DEV Community


Blog post: Date::Holidays::Abstract Releases

jonasbn profile image jonasbn ・4 min read

Recently I received an issue report for an older Perl distribution of mine Date::Holidays::Abstract.

The bug was pretty easy to address, it was a simple error in some meta-data for the distribution. I got everything fixed and shipped release 0.08.

Thanks Olaf Alders for reporting the issue, even though I had not made a releases since 2014.

Well diving in to the code and distribution sparked my inner boy scout and I decided to clean up some more. I tweaked my development environment and fixed some minor things with in-editor linting for Perl. If interested in this topic, please see my earlier posts: "Blog post: Bugs!? - static analysis to the rescue " and "Blog post: Static Analysis in Perl - or yet another policy ".

Anyway as I described in my previous blog post: "TIL: Todo Tree a nifty VScode Extension" I can now easily spot TODOs in my code base. A sometimes misleading presentation is the TODO file, which historically has accompanied open source distribution, when these where distributed as tar-balls. Today when you can access central repositories and share code and information more easily I do prefer to point to the issue list or similar, instead of maintaining a text files accompanying the source code. Well the plugin pointed to my TODO file.

TODO file for Date-Holidays-Abstract

$Id: TODO 1712 2007-02-13 21:42:34Z jonasbn $

- Create a proper test for the use part

- Implement some breaking tests using Test::Exception

- Move to root directory this is a one-module distribution, no
  need for the lib/ directory

And I even got some of the TODOs addressed and improved the unit-test coverage. The distribution is pretty basic and holds 100% coverage, but I wanted to implement some test scenarios demonstrating the code was working properly.

The distribution is basically an abstract class aiming to support additions of calendars to the Date::Holidays:: namespace and structure.

The test was a bit funny to implement since I wanted to trigger a compilation time error and catch this using a test, which are most often working in the context of runtime.

The solution proved to be be basic since I simply had to do the opposite of an idiomatic construct I have used plenty of times, dynamically loading a Perl component and throwing an exception if it failed. I coded up the same construct, knowing that my test component would trigger the exception, captured the exception and asserted it's contents.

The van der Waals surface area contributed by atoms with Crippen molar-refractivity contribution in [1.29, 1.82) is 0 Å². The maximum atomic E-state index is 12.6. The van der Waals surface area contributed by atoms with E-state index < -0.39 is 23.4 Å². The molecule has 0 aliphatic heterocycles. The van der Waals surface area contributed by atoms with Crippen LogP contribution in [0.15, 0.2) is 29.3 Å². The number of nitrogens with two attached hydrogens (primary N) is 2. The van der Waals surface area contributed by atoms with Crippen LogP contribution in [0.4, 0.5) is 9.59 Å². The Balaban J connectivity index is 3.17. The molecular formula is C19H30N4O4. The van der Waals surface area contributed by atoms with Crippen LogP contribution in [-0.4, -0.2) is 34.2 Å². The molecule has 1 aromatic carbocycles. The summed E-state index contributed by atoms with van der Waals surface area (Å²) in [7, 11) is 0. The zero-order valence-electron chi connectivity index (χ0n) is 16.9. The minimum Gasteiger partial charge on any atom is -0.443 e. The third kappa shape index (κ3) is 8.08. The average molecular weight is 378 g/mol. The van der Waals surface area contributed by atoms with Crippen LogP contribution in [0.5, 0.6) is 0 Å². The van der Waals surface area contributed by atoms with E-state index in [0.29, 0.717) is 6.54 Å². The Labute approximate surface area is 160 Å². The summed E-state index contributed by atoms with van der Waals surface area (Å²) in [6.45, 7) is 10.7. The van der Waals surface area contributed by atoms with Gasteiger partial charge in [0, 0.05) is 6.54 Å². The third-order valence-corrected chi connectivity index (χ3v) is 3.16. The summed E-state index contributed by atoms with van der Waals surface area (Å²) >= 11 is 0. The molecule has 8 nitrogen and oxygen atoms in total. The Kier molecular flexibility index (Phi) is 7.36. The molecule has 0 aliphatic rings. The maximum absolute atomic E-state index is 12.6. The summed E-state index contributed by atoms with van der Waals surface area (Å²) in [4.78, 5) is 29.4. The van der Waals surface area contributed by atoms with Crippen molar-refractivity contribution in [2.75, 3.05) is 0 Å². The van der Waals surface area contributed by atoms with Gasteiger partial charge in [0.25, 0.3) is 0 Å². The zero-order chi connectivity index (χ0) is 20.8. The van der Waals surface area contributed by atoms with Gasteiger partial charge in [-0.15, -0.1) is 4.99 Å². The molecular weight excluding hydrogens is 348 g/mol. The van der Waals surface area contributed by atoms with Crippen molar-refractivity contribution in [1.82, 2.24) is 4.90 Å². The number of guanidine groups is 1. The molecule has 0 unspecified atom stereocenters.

#!/usr/bin/env perl

use strict;
use warnings;

use English qw(-no_match_vars);
use FindBin qw($Bin);
use lib ("$Bin/../t", 't');

use Test::More;
use Test::Fatal qw(dies_ok);

## no critic ( ProhibitStringyEval ProhibitComplexRegexes RequireDotMatchAnything RequireLineBoundaryMatching RequireExtendedFormatting)

local $EVAL_ERROR = q{}; # protect existing $@ ($EVAL_ERROR)
my $rv = eval 'use Example::Abstractionless';

diag("Diagnostics ($rv): ", $EVAL_ERROR);

like($EVAL_ERROR, qr/Class Example::Abstractionless must define is_holiday, holidays for class Date::Holidays::Abstract at/, 'abstraction not implemented, we observe a compilation error');


With this in place I could ship release 0.09 and I could get rid of the TODO file. As I outlined I can see all my TODO annotations in my editor and in addition I use probot, so when I committed my changes, probot reported an issue based on a new TODO annotation.

# TODO: we should get perltidy going so this policy can be reenabled 

In addition the ever omnipresent Perl distribution patcher and CPAN contributor Mohammad S Anwar, filed a PR with some corrections to the documentation. I got that merged and released 0.10.

Thanks Mohammad S Anwar for keeping me on my toes.

The distribution is old and it probably not put to much use, but it is there and it has been a part of the Date::Holidays:: project, which I have blogged about on several previous occasions. Most of the code I write I write for myself, but I will happily share if somebody wants to learn from my experiments, implementations and mistakes. I do get occasional PRs and sometimes a completely new implementation for a calendar for Date::Holidays and that makes me happy, but what I primary get from being a open source software author is the freedom to tinker, experiment and learn. Date::Holidays is an exercise in using the adapter patters, Date::Holidays::Abstract is an exercise in using abstract classes and the cousin Date::Holidays::Super a super class.

Do not be afraid to put something out there, maintaining an open source distribution will get you exposed to a lot of disciplines involved on doing software development, like:

  • documentation writing
  • unit-testing, CI and QA
  • releasing and shipping
  • bug triage
  • and of course coding

Practicing all of the above and doing it in the open can benefit your career and education. You can familiarize yourself with other areas, which you might not be part of your job or job description, but having an understanding, can make it easier to interact with DevOps people, testers, technical writers and supporters etc.

Anyway I take all of the above seriously for my open source ventures and I take contributions very seriously, so I decided to add the following to my contribution guidelines to acknowledge the contributors:

Acknowledgement and Mentions

Please note that all contributions are acknowledged and contributors are mentioned by available identification, if you as a contributor would prefer not to be mentioned explicitly please indicate this, PR mechanics cannot be ignored.

If you prefer to be mentioned in a specific manner other than by GitHub handle or similar please indicate this and accommodation will be attempted, limited only be the means available,

Since all I can offer is acknowledgement and heartfelt appreciation.


Editor guide